Shula's teams posted only one losing record as Miami's coach after the 1984 season, but did not advance again to the Super Bowl. The team reached the playoffs in 1985, 1990, 1992, 1994 and 1995, Shula's final season. On October 2, 1994, Don Shula's Miami Dolphins defeated son David Shula's Cincinnati Bengals by a 23–7 mark. Dubbed the “Shula Bowl”, it marked the first time in NFL history that a head coaching matchup featured father against son. Shula's retirement in 1996 was tinged by speculation that he was forced out by Wayne Huizenga, a businessman who took full ownership of the team in 1994 from the Robbie family, who inherited it after Robbie's death in 1990. Shula said he was "at peace with myself" in making the decision to step away from the game at 66 years old. He finished his coaching career with a 328–156–6 regular-season record, giving him the all-time lead in wins for an NFL head coach.
Shula changed his coaching strategy as his personnel changed. His Super Bowl teams in 1971, 1972, 1973, and 1982 were keyed by a run-first offensive strategy and a dominating defense. In the years when Marino was quarterback, the team leaned on its offense, and particularly its passing attack, to win games. "I've been accused of being a conservative, 'grind'em-out' kind of coach, because that was the style of my teams in 1972-73, but I point out that when I was at Baltimore, and Johnny Unitas was my quarterback, we used to have a wide-open, explosive passing attack," Shula said in 1985. "And when I came down to Miami, I didn't try to jam the Unitas style down the throat of Bob Griese, who was a different kind of quarterback, nor did I try to force the Griese style on Marino when he came along."
Shula entered the branding business in 1989, lending his name to a steakhouse owned by the wealthy Graham family, who became friends with Shula and his family after the Shulas moved to the Graham-developed suburb of Miami Lakes. Dozens of Shula-branded restaurants opened in the ensuing years, primarily in Florida, including steakhouses, burger restaurants and bars. Shula also put his name on other Graham-owned properties in 1991, including the family's hotel in Miami Lakes where his first steakhouse was located. It was renamed Don Shula's Hotel & Golf Club in exchange for an equity stake in the family's hospitality division. He remained active in the branding business during his retirement, and the company bearing his name expanded, although his son Dave took over management in his later years.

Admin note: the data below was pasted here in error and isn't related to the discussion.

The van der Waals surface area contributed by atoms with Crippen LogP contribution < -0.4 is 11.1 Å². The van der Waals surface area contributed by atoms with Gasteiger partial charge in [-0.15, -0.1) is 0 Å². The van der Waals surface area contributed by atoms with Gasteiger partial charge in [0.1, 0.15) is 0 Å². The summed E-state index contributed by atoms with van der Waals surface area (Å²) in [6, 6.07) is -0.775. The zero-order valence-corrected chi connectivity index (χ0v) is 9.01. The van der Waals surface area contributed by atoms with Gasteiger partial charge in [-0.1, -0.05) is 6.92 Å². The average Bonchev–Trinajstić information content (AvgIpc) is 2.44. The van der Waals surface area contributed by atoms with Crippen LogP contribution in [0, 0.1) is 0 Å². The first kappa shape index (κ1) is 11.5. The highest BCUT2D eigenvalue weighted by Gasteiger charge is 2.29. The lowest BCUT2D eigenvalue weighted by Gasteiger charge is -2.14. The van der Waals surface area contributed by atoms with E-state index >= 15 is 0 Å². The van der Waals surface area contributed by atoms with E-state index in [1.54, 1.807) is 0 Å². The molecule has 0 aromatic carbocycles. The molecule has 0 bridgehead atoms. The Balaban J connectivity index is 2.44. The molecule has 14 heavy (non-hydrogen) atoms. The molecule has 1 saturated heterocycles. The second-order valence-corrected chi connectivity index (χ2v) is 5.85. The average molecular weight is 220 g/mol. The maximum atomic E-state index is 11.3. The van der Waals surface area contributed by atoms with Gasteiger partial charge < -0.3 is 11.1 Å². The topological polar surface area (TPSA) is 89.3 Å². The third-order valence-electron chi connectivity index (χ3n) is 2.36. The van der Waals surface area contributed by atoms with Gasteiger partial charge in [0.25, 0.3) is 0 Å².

Shula also became a frequent product pitch-man in his later years, working for Miami-based auto dealership Warren Henry, HearUSA hearing aids, NutriSystem diet plans, Humana health insurance and Budweiser beer, among others. In 2007, he joined his wife Mary Ann in pitching NutriSystem diets geared for people age 60 and older. "If it's something I feel fits into my personality, what I feel is important and what I actually do, then I'll do it. It's all things that I enjoy doing and take a lot of pride in representing," he said in 2012. As part of a government public awareness campaign, Shula was the first American to sign up for Medicare Part D prescription drug plan benefits, enrolling just after midnight on November 15, 2005.
After Shula's retirement, he was named the Dolphins' vice-chairman. He maintained other connections to football in retirement, too, often appearing in ceremonial roles. In 2003, at Super Bowl XXXVII in San Diego, he performed the ceremonial coin toss to end the pregame ceremonies. In 2007, at Super Bowl XLI in Miami Gardens, Shula took part in the Vince Lombardi Trophy presentation. On February 3, 2008, he attended Super Bowl XLII in Glendale, Arizona, in which the Patriots could have matched his Dolphins team's perfect season, but lost.
Shula was also an avid golfer after his coaching career, and had a home near the Indian Creek Country Club in the wealthy enclave of Indian Creek, Florida as well as a condominium overlooking the Links at Pebble Bay in Pebble Beach, California. On March 25, 2007, Shula presented the Winners Cup to Tiger Woods, winner of the 2007 WGC-CA Golf Tournament held at the Doral Resort in Miami.
Shula was involved in a number of activities outside of sports. In 2011, he received the Ellis Island Medal of Honor in recognition of his humanitarian efforts. And at John Carroll University, he endowed the Don Shula Chair in Philosophy, which supports the Philosophy Department by presenting programs of interest to philosophers and the general public.
Shula suffered from sleep apnea and heart issues toward the end of his life, and had a pacemaker implanted in 2016. Shula died on May 4, 2020, at the age of 90 at his home in Indian Creek.
Shula married Painesville, Ohio native Dorothy Bartish, with whom he was in a relationship since high school, on July 19, 1958, after his playing career ended. They had five children: Dave (b. May 28, 1959), Donna (b. April 28, 1961), Sharon (b. June 30, 1962), Anne (b. May 7, 1964), and Mike (b. June 3, 1965). Dorothy died of breast cancer on February 25, 1991. That same year, the Don Shula Foundation for Breast Cancer Research was founded.
He married his second wife, Mary Anne Stephens, on October 15, 1993. They resided in the Indian Creek home Mary Anne had received in her divorce settlement from her third husband, investment banker Jackson T. Stephens. The couple split their time between Indian Creek and a home in San Francisco where they stayed during Florida's hurricane season.
Shula was a devout Roman Catholic throughout his life. He said in 1974, at the peak of his coaching career, that he attended Mass every morning. Shula once considered becoming a Catholic priest, but decided he could not commit to being both priest and coach.